Sedation Levels & Definitions

Sedation and analgesia include a continuum of states of consciousness ranging from minimal sedation (anxiolysis) to general anesthesia.  Shown below are the definitions of levels of sedation as defined and adopted by the American Society of Anesthesiologists (ASA).

ASA Definitions of General Anesthesia and Levels of Sedation/Analgesia (1)        
  Minimal Sedation
(Conscious Sedation)
Deep Sedation/Analgesia  General Anesthesia
Responsiveness Normal Response to Verbal Stimulation  Purposeful* resonse to verbal or tactile stimulation  Puposeful response after repeated or painful stimulation  Unarousable, even w/painful stimulus
Airway Unaffected  No intervention required  Intervention may be required  Intervention often required
Spontaneous Ventilation Unaffected  Adequate  May be inadequate  Frequently inadequate
Cardiovascular Function Unaffected  Usually maintained  Usually maintained  May be impaired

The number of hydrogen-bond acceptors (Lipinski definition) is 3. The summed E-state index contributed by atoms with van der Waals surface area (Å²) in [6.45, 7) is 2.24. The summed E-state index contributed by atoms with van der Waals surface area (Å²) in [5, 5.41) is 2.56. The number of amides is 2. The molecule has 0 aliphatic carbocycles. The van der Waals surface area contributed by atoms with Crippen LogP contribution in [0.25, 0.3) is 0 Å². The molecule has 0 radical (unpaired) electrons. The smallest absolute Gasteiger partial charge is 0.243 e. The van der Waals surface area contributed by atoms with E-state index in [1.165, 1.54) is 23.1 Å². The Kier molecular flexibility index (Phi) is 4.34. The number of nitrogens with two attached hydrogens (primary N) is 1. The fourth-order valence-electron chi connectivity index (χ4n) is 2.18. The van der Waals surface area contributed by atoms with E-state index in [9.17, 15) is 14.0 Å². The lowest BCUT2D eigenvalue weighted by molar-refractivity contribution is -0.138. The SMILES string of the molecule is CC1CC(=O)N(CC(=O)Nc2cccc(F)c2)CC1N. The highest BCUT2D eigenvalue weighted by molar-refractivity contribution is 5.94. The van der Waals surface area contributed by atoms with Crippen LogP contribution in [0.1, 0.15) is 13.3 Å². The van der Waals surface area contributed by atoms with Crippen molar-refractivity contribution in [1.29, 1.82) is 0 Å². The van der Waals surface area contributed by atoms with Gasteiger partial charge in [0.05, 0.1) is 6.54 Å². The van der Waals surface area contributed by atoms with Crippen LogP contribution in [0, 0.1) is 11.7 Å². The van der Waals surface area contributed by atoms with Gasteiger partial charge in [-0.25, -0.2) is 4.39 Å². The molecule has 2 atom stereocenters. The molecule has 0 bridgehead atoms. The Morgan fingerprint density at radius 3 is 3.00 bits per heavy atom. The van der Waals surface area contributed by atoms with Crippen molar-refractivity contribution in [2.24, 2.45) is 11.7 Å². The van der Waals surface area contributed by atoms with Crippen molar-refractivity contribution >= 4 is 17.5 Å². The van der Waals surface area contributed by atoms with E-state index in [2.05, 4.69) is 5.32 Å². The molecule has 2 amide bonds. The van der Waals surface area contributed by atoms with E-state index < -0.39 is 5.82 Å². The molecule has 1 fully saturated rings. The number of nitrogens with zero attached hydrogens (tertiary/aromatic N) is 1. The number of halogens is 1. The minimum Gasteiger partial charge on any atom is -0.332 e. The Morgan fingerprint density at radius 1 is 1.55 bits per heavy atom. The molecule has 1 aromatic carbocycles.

Minimal sedation:  Also known as anxiolysis.  A drug-induced state during which the patient responds normally to verbal commands.  Cognitive function and coordination may be impaired.  Ventilatory and cardiovascular functions are unaffected.

Moderate sedation/analgesia (conscious sedation):  A drug-induced depression of consciousness during which the patient responds purposefully to verbal command, either alone or accompanied by light tactile stimulation.  No interventions are necessary to maintain a patent airway.  Spontaneous ventilation is adequate.  Cardiovascular function is usually maintained.

Deep sedation/analgesia:  A drug-induced depression of consciousness during which the patient cannot be easily aroused, but responds purposefully* following repeated or painful stimulation.  Independent ventilatory function may be impaired. The patient may require assistance to maintain a patent airway.  Spontaneous ventilation may be inadequate.  Cardiovascular function is usually maintained.